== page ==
MILAN — Members of Italy’s tax police force and the Internal Revenue Agency took the stand Wednesday in a hearing in the trial of Domenico Dolce and Stefano Gabbana, who are charged with omitted and unfaithful earnings declarations. For the first time, Dolce’s brother and board member, Alfonso Dolce, and managing director and board member Cristiana Ruella, who are also defendants, attended the five-hour hearing.
This story first appeared in the January 31, 2013 issue of WWD. Subscribe Today.
The defendants have denied the charges.
The morning session mainly revolved around the 2004 sale of the Dolce & Gabbana and D&G brands to the designers’ Luxembourg-based holding company, Gado Srl. Antonio Fusco, a marshal of the Guardia di Finanza, an Italian police force under the authority of the national minister of economy and finance, said the tax police considered Gado essentially a legal entity used to avoid higher corporate taxes in Italy. “We believe Gado was managed in Italy,” said Fusco, citing several e-mails — dating back as far as 2004 — that were found on Ruella’s computer in Dolce & Gabbana’s Milan headquarters in 2007. He compared the tax rate in Italy, at around 45 percent, with that of Luxembourg at 4 percent.
Investigations also focused on the price tag of the brands, pegged at 360 million euros, or $484.4 million at current exchange, which tax police colonel Danilo Cardone believed to be “below market value,” which he estimated at 1.1 billion euros, or $1.4 billion. Cardone said the report by PricewaterhouseCoopers requested by the designers to set a price for the brands was believed to have “no foundations” by the police as it did not take into account the lower tax charges expected in Luxembourg and the potential increase in royalties over a 15-year period.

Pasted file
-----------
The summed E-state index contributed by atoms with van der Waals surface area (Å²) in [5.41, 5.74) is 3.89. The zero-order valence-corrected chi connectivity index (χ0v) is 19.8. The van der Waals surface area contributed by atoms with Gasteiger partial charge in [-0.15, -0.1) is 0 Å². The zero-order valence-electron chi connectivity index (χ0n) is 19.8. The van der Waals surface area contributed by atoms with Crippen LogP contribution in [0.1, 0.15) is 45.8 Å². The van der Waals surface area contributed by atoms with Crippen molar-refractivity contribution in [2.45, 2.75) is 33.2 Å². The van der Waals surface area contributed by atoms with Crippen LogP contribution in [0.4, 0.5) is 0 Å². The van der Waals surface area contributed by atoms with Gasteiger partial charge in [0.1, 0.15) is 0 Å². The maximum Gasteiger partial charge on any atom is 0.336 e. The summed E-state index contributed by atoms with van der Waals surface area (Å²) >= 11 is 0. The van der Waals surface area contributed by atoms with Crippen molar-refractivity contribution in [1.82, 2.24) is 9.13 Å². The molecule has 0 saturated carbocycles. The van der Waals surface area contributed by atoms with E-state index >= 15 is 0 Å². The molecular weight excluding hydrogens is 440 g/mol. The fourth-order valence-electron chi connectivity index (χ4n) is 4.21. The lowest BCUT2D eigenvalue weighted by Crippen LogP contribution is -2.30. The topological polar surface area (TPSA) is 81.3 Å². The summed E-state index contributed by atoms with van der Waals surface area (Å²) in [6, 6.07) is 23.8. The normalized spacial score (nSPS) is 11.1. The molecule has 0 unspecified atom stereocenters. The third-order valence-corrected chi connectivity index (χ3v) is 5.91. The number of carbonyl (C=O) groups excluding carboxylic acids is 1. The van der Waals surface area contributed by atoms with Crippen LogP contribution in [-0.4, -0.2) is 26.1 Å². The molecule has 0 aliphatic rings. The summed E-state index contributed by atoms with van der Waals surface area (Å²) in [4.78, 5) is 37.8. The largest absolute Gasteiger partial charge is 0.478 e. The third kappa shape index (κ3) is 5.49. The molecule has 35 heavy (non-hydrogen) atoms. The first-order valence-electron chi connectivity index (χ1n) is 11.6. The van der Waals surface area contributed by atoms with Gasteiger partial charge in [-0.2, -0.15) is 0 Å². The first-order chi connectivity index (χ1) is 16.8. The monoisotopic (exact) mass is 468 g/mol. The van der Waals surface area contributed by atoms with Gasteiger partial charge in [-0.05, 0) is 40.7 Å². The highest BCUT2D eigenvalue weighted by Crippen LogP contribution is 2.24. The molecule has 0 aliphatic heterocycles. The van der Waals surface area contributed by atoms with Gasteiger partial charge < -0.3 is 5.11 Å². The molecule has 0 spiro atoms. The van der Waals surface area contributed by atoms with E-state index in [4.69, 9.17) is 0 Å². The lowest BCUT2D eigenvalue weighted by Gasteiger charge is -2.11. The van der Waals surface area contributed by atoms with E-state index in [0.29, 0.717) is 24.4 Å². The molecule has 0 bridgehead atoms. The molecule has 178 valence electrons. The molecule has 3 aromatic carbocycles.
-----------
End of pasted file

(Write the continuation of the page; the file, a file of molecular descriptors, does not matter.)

Cardone said the police based the 1.1 billion euro value on calculations determined by the leading consultancy Interbrand. He underscored that the police believed Gado was controlled by another Luxembourg-based company belonging to the designers. “The transaction took place within the same group and only apparently with a third party,” he said.
The designers’ lawyer, Massimo Dinoia, opposed the testimony and asked judge Antonella Brambilla to overrule the statements. He said Cardone and Fusco were acting as “witnesses and not consultants,” and also opposed the “interpretations” of the e-mails found on Ruella’s computer. Dinoia demanded to know whether the contract between Dolce & Gabbana Srl and Gado had been read and whether checks had been made on board meetings being held in Luxembourg. He pointed to “a verticalization” of the designers’ company initiated in 1999.
A former employee of the Internal Revenue Agency confirmed that the designers paid 90 million euros, or $121 million, in taxes and fines in 2007 for 2004-07 as part of a separate probe.
Two more hearings are scheduled for Feb. 6 and Feb. 20.
Prosecutor Gaetano Ruta said he was “quite confident” about a successful outcome. Asked if there was a possibility for the designers to come and take the stand, he said “they could be asked to, but doubt[ed] they would.”